https://groups.google.com/forum/#!searchin/golang-dev/database$2Fsql/golang-dev/0CM5MKbiQPs/3vRAFpvf_agJ
    This is the issue I opened:
    https://code.google.com/p/go/issues/detail?id=5606

    @Daniel I apologize for failing to deliver on my promise to review your
    code.
    I had a deeper look at it and it appears solid and thought through, but it
    is too detailed for my taste.
    I still think it's best to move more functionality surpassing the basic use
    cases to the drivers.

    Cheers,
    Arne

    Am Montag, 7. Juli 2014 06:04:21 UTC+2 schrieb Daniel Theophanes:
    This has been discussed in the past, but I don't think this will happen in
    "database/sql". I've started a new driver interface here:
    http://godoc.org/bitbucket.org/kardianos/rdb#Column

    The design is intended to work well in frameworks that need this
    information. For my use case it is working well, though I only have one
    fully operational driver right now. I hope to add a PG driver soon. If you
    are interested, I'd love to also get an Oracle driver using their
    (gigantic) C DLL. Feedback or design suggestions welcome.

    -Daniel

    On Sunday, July 6, 2014 2:34:04 PM UTC-7, Maciek Sakrejda wrote:

    I'm trying to write a tool that processes the results of arbitrary
    user-supplied database queries using a database/sql driver. Unfortunately,
    that makes calling Rows.Scan() problematic, because I don't know what I
    should be scanning into. I'm sure this is atypical, but it does
    happen--consider a database admin tool that needs to run user-supplied
    queries and display results. Other database APIs offer some way of getting
    type information [1], but as far as I can tell, in database/sql, I only
    have Rows.Columns(), which only gives me the column names. Could a
    Rows.ColumnTypes() be added? What could it return? It seems the most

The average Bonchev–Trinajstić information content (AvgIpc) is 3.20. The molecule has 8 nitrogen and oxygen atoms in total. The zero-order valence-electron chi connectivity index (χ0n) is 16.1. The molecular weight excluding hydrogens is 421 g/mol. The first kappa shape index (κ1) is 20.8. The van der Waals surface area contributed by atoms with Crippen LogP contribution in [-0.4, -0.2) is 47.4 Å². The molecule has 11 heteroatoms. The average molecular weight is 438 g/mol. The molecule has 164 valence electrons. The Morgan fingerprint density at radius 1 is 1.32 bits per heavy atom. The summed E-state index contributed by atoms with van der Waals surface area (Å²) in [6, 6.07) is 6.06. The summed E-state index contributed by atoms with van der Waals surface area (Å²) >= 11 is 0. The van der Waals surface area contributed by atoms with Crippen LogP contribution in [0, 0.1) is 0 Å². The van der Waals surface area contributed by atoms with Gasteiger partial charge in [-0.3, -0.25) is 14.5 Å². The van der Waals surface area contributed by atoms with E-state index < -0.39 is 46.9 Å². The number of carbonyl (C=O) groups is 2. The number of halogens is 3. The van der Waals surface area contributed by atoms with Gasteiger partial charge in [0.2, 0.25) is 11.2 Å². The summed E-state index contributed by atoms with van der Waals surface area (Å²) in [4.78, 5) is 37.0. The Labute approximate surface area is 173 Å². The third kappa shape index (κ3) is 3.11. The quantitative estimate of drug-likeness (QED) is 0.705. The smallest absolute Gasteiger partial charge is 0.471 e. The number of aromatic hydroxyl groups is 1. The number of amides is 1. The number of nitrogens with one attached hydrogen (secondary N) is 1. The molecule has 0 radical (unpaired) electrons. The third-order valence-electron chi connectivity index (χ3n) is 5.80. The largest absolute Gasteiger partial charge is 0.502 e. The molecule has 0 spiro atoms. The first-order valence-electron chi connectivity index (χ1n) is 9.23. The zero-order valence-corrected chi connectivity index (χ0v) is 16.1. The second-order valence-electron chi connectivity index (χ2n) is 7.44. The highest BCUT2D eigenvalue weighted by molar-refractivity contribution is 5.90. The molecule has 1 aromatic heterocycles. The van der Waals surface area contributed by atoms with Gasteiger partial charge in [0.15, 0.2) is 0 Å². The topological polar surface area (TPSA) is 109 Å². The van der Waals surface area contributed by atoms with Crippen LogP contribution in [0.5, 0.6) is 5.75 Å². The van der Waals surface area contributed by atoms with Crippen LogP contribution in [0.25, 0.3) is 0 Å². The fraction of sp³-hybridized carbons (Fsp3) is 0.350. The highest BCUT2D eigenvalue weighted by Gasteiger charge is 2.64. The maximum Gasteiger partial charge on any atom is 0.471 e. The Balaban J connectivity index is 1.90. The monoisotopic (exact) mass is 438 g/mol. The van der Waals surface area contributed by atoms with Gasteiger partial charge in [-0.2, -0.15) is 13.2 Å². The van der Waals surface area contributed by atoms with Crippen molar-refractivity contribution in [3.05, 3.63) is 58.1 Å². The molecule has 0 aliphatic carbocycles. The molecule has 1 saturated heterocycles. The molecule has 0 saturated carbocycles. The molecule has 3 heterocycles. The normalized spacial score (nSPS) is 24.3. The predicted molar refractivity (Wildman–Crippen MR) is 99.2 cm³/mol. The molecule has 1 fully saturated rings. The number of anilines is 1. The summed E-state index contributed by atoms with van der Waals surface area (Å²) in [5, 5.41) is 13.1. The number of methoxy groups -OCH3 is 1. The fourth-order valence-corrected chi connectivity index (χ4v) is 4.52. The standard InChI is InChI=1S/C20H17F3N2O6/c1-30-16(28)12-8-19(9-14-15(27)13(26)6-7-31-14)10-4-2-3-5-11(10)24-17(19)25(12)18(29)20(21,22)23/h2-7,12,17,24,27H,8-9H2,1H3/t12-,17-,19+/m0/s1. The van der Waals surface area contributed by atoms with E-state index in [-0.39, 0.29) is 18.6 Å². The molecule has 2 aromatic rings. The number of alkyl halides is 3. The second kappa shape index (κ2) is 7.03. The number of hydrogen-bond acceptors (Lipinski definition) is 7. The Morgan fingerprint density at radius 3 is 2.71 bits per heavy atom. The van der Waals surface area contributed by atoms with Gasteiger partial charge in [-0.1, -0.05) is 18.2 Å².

flexible implementation would have to return some identifier of the
    internal database type, rather than the expected Go type (since otherwise
    this clashes with the Scanner design).

    [1]: e.g.,
    http://docs.oracle.com/javase/7/docs/api/java/sql/ResultSetMetaData.html#getColumnClassName(int)
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  • Andy Balholm at Jul 8, 2014 at 1:27 am
    Don't forget that you can scan into an interface{} and get whatever type the driver returned.

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  • Maciek Sakrejda at Jul 8, 2014 at 6:22 am
    Daniel:

    Interesting! I definitely think database/sql can be improved upon, although
    I find that most database abstraction layers are a
    lowest-common-denominator straitjacket, and one should embrace
    database-dependence (and abstract at the application data persistence
    layer), so I'm probably not the right person to review rdb. From a brief
    glance, it certainly looks more complete than database/sql and more like
    the JDBC API (which, while sometimes cumbersome, is definitely more
    powerful).

    Arne:

    I remember that now, thanks! sqlinternals looks neat. I figured out another
    way to do what I want (see below), so I probably won't use it here, but
    thanks anyway.

    Andy:

    Actually, that's basically what I ended up doing. Thanks for the suggestion.